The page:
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BIR Paper World Mirror October 2014

Global – The following article is based on the latest World Mirror on Recovered Paper produced by the BIR world recycling organisation for the benefit of its members.

Weaker demand from Asia – and most notably China – triggered a steady decline both in imported volumes and prices during the third quarter. OCC prices drifted slightly downwards from their early-quarter levels of US$ 180-plus per tonne whereas mixed papers held at US$ 160-plus, although lower values were tested. Mills in Asia (including China) are generally running with above-average stocks of finished goods, thus narrowing the scope for price increases.

During the fourth quarter, ′some degree of freight increment′ is widely anticipated for long-haul although new vessel capacity scheduled to hit the market during December could temper shipping lines′ price expectations.

The combination of relatively weak Chinese demand and seasonal increases in fibre availability helped ensure export price softness persisted into October, according to feedback from the UK. The country’s export prospects were also dimmed by the strength of the pound following Scotland′s ′′no′′ vote in the independence referendum on September 18. UK mills are ′very well stocked′ with fibre but the scheduled return to production at Smurfit Kappa Snodland in January ′should stimulate the market′. Among the other grades, ′significant price hikes′ have been experienced recently for SOW in response to Chinese demand for white top production.

In Germany, meanwhile, the Palm plant at Wörth suffered an unscheduled shutdown while some other manufacturers have confirmed significant production breaks before the end of the year. The unexpected production stop at Palm resulted in higher inventory levels in the east of France whereas other parts of the country experienced shortages of material and thus slight price pressure. Also in France, sustained demand and increasing prices were witnessed in the third quarter for sorted coloured office papers and multigrade.

And during the third quarter in Turkey, Kartonsan closed a mill for two months for maintenance and to increase capacity, thereby dampening overall demand; by late September, however, fibre orders improved and prices climbed 10%.

Elsewhere, collection volumes have slid 2.5% in the Czech Republic and no stocks are being built as a result. Fibre exports have increased by 2.5% whereas domestic consumption of recovered paper has dropped 9% despite a small increase in overall paper production.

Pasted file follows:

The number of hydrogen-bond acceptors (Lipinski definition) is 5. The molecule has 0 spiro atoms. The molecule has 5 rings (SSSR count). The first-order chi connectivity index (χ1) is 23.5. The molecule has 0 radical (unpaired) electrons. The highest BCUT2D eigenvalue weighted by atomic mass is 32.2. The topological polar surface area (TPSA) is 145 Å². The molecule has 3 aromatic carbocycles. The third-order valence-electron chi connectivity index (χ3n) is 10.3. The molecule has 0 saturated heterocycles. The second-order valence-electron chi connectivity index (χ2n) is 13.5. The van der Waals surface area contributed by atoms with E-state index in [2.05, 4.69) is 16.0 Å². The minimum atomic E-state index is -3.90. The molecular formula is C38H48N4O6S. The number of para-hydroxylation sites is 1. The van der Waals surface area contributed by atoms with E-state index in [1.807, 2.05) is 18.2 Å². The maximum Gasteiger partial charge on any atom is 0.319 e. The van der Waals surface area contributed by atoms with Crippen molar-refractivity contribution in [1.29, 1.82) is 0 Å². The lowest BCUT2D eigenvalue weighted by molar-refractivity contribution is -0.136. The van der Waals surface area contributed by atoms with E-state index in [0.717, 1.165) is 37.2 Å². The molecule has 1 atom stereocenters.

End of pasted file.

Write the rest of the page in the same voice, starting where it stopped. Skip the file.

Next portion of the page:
In northern Europe, the third quarter of the year in Finland was described as ′amazingly flat and stable′, with collection tracing its traditional downward seasonal curve at a time of steady demand from paper and board mills, which implemented only short stoppages for maintenance. Good demand for OCC was also reported from Sweden where growth in collection volumes helped to offset the impact of increased exports to Poland and Germany. Domestic mills′ demand for the news grades was ′strong′ during the summer months.

Among the Mediterranean countries, buyers in Spain ′surprised′ the market recently with a Euro 10 per tonne price drop on all brown grades, prompting exporters to trim their prices too. During the summer months, the reduction in domestic recovered paper collections in Italy extended from the graphics sector to packaging materials, and was regarded as a symptom of ′the generally negative economic trend′ in the country. Italy′s fibre exports have been lower than in the same period last year as a result mainly of ′reduced demand coming from China′.

In addition, unusually high rainfall in the summer months increased moisture levels in the material and rendered it less suitable for export to destinations such as China. China is the outlet for more than two-thirds of the recovered fibre shipped from the USA, and yet deliveries of corrugated and pulp substitutes slid, respectively, 5% and 24% in the opening seven months of this year, although there was an increase in Chinese demand for US mixed paper, high-grade deinking and newsprint.

US exports to India increased more than 12% in January-July this year to more than 1 million tons, with higher tonnages noted for mixed paper, high-grade deinking and corrugated.

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